The legislative maneuver used to pass the bill in Wisconsin was met with outrage by Democrats and their allies, and they vowed that Walker and state Senate Republicans would pay with their jobs.
“The vote does nothing to create jobs, does nothing to strengthen our state, and shows finally and utterly that this was never about anything but raw political power,” said Mike Tate, chairman of the Wisconsin Democratic Party. “We now put our total focus on recalling the eligible Republicans who voted for this bill. And we also begin counting the days remaining before Scott Walker is himself eligible for recall.”
Walker, however, appeared undaunted as he applauded the Senate’s action. In a statement, he said the state could not afford to be paralyzed any longer by a controversy that had caused Democratic senators to flee for Illinois and brought tens of thousands of protesters to the state Capitol.
“Senate Democrats have had three weeks to debate this bill and were offered repeated opportunities to come home, which they refused,” Walker said. “In order to move the state forward, I applaud the legislature’s action today to stand up to the status quo and take a step in the right direction to balance the budget and reform government.”
The bill would eliminate most collective bargaining for public employees across Wisconsin, while preventing unions from requiring members to pay dues, and stopping unions from collecting dues with payroll deductions.
Walker’s measure would also require state workers to pay more for their health care and pensions — something they had agreed to do.
Though Wisconsin’s budget problems are modest when compared with those of other states, Walker said the bill was necessary to ensure the state’s fiscal future.
Not only will it help him close a $137 million gap in the current budget, Walker has said, but it would help local governments deal with the huge cuts in state aid contemplated in his biennial budget proposal, without raising taxes. He said his approach will help improve the state’s business climate and create jobs.
Without unilateral power to divert more of state workers’ wages to pay for health care and pension benefits, Walker has said, state and local governments would have to lay off as many as 12,000 employees over the next two years. Last week, he notified unions that he would lay off as many as 1,500 state workers if his budget repair bill was not enacted.
Union leaders say the bill’s impact would be devastating to their organizations. But they also are calculating that Walker has gone too far. Activists have launched recall campaigns against eight Republican state senators, efforts they hope will culminate next year in a recall campaign directed at Walker.
GOP activists also are targeting some Democrats for recall. But polls show that though most people support reining in public employee benefits, they oppose stripping unions’ collective bargaining rights.
“By stripping out the fiscal items and leaving only the elimination of collective bargaining, the governor has exposed himself as a fraud,” said Jauch said Wednesday. “Tonight he has guaranteed that the people of the state of Wisconsin are going to stay engaged until this government changes.”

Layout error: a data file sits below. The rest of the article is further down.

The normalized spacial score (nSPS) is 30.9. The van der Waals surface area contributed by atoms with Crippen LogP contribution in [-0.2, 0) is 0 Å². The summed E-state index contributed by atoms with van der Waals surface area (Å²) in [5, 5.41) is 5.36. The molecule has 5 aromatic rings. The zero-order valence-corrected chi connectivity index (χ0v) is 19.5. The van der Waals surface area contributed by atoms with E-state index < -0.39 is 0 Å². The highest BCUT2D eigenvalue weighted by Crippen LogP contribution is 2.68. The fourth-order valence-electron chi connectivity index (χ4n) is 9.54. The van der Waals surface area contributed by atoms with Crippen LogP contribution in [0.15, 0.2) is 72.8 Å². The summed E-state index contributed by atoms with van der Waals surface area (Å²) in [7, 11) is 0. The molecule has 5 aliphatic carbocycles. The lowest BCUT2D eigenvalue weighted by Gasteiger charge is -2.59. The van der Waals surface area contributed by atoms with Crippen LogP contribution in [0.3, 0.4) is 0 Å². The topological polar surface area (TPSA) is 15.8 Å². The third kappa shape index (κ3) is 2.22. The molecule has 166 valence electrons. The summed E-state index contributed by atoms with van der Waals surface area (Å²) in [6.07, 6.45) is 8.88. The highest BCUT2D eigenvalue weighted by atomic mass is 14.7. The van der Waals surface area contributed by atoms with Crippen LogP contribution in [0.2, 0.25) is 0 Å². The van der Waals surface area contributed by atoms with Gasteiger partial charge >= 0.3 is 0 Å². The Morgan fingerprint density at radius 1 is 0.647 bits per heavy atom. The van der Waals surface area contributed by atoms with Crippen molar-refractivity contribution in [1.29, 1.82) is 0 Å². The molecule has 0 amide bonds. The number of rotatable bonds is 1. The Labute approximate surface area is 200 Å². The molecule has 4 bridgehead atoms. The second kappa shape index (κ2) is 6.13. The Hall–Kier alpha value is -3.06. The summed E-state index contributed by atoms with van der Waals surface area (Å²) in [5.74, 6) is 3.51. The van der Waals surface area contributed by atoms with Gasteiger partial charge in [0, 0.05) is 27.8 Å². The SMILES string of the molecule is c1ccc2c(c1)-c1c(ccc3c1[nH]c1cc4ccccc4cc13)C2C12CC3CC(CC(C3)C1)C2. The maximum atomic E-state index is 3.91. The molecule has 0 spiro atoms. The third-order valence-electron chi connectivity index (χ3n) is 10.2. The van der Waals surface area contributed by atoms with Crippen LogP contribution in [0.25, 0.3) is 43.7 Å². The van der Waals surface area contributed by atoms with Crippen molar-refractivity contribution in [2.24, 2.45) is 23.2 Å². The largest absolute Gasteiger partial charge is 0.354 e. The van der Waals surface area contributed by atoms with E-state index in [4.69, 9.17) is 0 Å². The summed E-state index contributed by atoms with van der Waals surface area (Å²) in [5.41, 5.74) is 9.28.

National Democratic activists are hoping that the battle in Wisconsin energizes their supporters and creates energy for them that carries into the 2012 presidential election.
“This has the potential of being a spark that builds a fire on the progressive side going into the presidential campaign,” said Robert Borosage, co-chairman of the Campaign for America’s Future, a liberal activist group.
The governor’s aggressive approach appears not to be playing well with Wisconsin voters, who elected him with 52 percent of the vote last fall.
A Rasmussen poll last week found that 57 percent of likely voters in Wisconsin disapprove of the job Walker is doing, while 43 percent approve.
The plan to pass the measure went into motion Wednesday, when state Sen. Scott Fitzgerald, leader of Wisconsin’s 19 Senate Republicans, called a conference committee of legislative leaders from both houses with just two hours’ notice.
As some onlookers shouted “shame, shame,” the committee passed the streamlined bill over the heated protests of Minority Leader Barca (D). “This is clearly a violation of the open meetings law,” said Barca of the meeting.
Barca said that state law requires 24-hour notice for public meetings, unless there is “good cause” not to provide it. But Republicans ignored his complaint, passing the measure out of the conference committee over his objections.
Speaking to reporters afterward, Barca called the maneuver “a continuation of a pattern of naked abuse of power” by Wisconsin Republicans. “They trample on democracy.”
He added that he was referring the action to the attorney general and was going to meet with fellow Democrats to seek other ways to stop the action. “This will not stand, that is one thing I will predict,” he said.
After Wednesday night’s vote, hundreds of noisy protesters were again gathered at the Capitol, witnesses said.
“I think you will see signatures being gathered on recall petitions at four times the rate they were yesterday,” Jauch said. “This is just outrageous behavior.”
Staff writers Peter Whoriskey and Perry Bacon Jr. contributed to this report.